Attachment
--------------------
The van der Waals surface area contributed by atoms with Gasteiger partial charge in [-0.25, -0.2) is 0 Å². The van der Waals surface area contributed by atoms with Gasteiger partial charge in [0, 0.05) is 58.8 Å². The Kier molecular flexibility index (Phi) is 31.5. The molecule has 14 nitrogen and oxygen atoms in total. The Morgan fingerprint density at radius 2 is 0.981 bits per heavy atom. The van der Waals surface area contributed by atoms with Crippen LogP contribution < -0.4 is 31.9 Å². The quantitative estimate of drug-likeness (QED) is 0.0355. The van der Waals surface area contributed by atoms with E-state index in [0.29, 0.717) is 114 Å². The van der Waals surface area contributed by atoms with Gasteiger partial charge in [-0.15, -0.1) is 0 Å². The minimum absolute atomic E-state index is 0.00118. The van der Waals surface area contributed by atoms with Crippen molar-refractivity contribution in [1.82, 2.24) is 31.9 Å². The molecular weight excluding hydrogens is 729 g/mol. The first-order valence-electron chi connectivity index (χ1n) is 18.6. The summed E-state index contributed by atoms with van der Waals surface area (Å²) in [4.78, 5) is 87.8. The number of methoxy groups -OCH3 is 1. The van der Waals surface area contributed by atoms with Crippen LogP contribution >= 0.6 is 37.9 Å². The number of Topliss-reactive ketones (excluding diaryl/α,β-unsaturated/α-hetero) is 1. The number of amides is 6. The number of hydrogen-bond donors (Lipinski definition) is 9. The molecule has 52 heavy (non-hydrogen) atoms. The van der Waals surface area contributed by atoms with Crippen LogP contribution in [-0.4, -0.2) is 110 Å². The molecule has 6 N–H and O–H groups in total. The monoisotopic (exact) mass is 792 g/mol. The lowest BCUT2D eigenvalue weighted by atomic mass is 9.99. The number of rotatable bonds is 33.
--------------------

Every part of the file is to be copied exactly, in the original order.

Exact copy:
The van der Waals surface area contributed by atoms with Gasteiger partial charge in [-0.25, -0.2) is 0 Å². The van der Waals surface area contributed by atoms with Gasteiger partial charge in [0, 0.05) is 58.8 Å². The Kier molecular flexibility index (Phi) is 31.5. The molecule has 14 nitrogen and oxygen atoms in total. The Morgan fingerprint density at radius 2 is 0.981 bits per heavy atom. The van der Waals surface area contributed by atoms with Crippen LogP contribution < -0.4 is 31.9 Å². The quantitative estimate of drug-likeness (QED) is 0.0355. The van der Waals surface area contributed by atoms with E-state index in [0.29, 0.717) is 114 Å². The van der Waals surface area contributed by atoms with Gasteiger partial charge in [-0.15, -0.1) is 0 Å². The minimum absolute atomic E-state index is 0.00118. The van der Waals surface area contributed by atoms with Crippen molar-refractivity contribution in [1.82, 2.24) is 31.9 Å². The molecular weight excluding hydrogens is 729 g/mol. The first-order valence-electron chi connectivity index (χ1n) is 18.6. The summed E-state index contributed by atoms with van der Waals surface area (Å²) in [4.78, 5) is 87.8. The number of methoxy groups -OCH3 is 1. The van der Waals surface area contributed by atoms with Crippen LogP contribution >= 0.6 is 37.9 Å². The number of Topliss-reactive ketones (excluding diaryl/α,β-unsaturated/α-hetero) is 1. The number of amides is 6. The number of hydrogen-bond donors (Lipinski definition) is 9. The molecule has 52 heavy (non-hydrogen) atoms. The van der Waals surface area contributed by atoms with Crippen LogP contribution in [-0.4, -0.2) is 110 Å². The molecule has 6 N–H and O–H groups in total. The monoisotopic (exact) mass is 792 g/mol. The lowest BCUT2D eigenvalue weighted by atomic mass is 9.99. The number of rotatable bonds is 33.